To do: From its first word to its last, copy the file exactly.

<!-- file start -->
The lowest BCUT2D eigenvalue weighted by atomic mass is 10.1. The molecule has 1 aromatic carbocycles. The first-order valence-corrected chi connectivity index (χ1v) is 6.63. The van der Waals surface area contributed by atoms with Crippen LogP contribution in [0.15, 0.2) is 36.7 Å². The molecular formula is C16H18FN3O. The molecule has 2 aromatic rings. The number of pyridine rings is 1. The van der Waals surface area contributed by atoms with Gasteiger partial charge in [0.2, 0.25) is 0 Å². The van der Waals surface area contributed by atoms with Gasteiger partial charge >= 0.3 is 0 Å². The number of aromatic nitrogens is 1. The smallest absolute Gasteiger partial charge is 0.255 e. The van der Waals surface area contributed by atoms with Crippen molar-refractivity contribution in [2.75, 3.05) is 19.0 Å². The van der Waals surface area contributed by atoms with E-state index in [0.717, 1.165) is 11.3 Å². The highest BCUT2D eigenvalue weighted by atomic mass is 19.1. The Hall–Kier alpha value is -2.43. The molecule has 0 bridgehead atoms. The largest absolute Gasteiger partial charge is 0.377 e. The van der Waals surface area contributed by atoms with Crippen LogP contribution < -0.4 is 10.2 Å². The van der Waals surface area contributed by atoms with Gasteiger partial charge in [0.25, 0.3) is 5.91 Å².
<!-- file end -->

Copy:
The lowest BCUT2D eigenvalue weighted by atomic mass is 10.1. The molecule has 1 aromatic carbocycles. The first-order valence-corrected chi connectivity index (χ1v) is 6.63. The van der Waals surface area contributed by atoms with Crippen LogP contribution in [0.15, 0.2) is 36.7 Å². The molecular formula is C16H18FN3O. The molecule has 2 aromatic rings. The number of pyridine rings is 1. The van der Waals surface area contributed by atoms with Gasteiger partial charge in [0.2, 0.25) is 0 Å². The van der Waals surface area contributed by atoms with Gasteiger partial charge >= 0.3 is 0 Å². The number of aromatic nitrogens is 1. The smallest absolute Gasteiger partial charge is 0.255 e. The van der Waals surface area contributed by atoms with Crippen molar-refractivity contribution in [2.75, 3.05) is 19.0 Å². The van der Waals surface area contributed by atoms with E-state index in [0.717, 1.165) is 11.3 Å². The highest BCUT2D eigenvalue weighted by atomic mass is 19.1. The Hall–Kier alpha value is -2.43. The molecule has 0 bridgehead atoms. The largest absolute Gasteiger partial charge is 0.377 e. The van der Waals surface area contributed by atoms with Crippen LogP contribution < -0.4 is 10.2 Å². The van der Waals surface area contributed by atoms with Gasteiger partial charge in [0.25, 0.3) is 5.91 Å².